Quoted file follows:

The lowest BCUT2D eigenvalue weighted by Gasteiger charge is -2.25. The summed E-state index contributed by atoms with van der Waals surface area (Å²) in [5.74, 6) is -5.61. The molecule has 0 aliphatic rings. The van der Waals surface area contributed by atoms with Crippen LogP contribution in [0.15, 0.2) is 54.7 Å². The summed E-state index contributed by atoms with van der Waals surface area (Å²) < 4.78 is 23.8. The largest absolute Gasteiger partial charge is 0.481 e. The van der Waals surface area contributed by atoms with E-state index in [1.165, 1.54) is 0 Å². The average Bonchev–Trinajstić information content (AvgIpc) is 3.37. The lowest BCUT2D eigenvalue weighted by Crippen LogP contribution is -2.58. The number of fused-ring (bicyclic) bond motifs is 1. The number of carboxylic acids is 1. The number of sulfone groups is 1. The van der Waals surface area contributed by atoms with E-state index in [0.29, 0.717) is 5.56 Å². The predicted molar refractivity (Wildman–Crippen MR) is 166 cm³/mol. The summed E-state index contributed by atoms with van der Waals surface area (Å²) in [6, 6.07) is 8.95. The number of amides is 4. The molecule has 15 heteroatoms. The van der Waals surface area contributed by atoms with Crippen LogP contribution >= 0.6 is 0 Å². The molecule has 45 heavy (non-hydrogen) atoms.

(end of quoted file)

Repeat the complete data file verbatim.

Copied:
The lowest BCUT2D eigenvalue weighted by Gasteiger charge is -2.25. The summed E-state index contributed by atoms with van der Waals surface area (Å²) in [5.74, 6) is -5.61. The molecule has 0 aliphatic rings. The van der Waals surface area contributed by atoms with Crippen LogP contribution in [0.15, 0.2) is 54.7 Å². The summed E-state index contributed by atoms with van der Waals surface area (Å²) < 4.78 is 23.8. The largest absolute Gasteiger partial charge is 0.481 e. The van der Waals surface area contributed by atoms with E-state index in [1.165, 1.54) is 0 Å². The average Bonchev–Trinajstić information content (AvgIpc) is 3.37. The lowest BCUT2D eigenvalue weighted by Crippen LogP contribution is -2.58. The number of fused-ring (bicyclic) bond motifs is 1. The number of carboxylic acids is 1. The number of sulfone groups is 1. The van der Waals surface area contributed by atoms with E-state index in [0.29, 0.717) is 5.56 Å². The predicted molar refractivity (Wildman–Crippen MR) is 166 cm³/mol. The summed E-state index contributed by atoms with van der Waals surface area (Å²) in [6, 6.07) is 8.95. The number of amides is 4. The molecule has 15 heteroatoms. The van der Waals surface area contributed by atoms with Crippen LogP contribution >= 0.6 is 0 Å². The molecule has 45 heavy (non-hydrogen) atoms.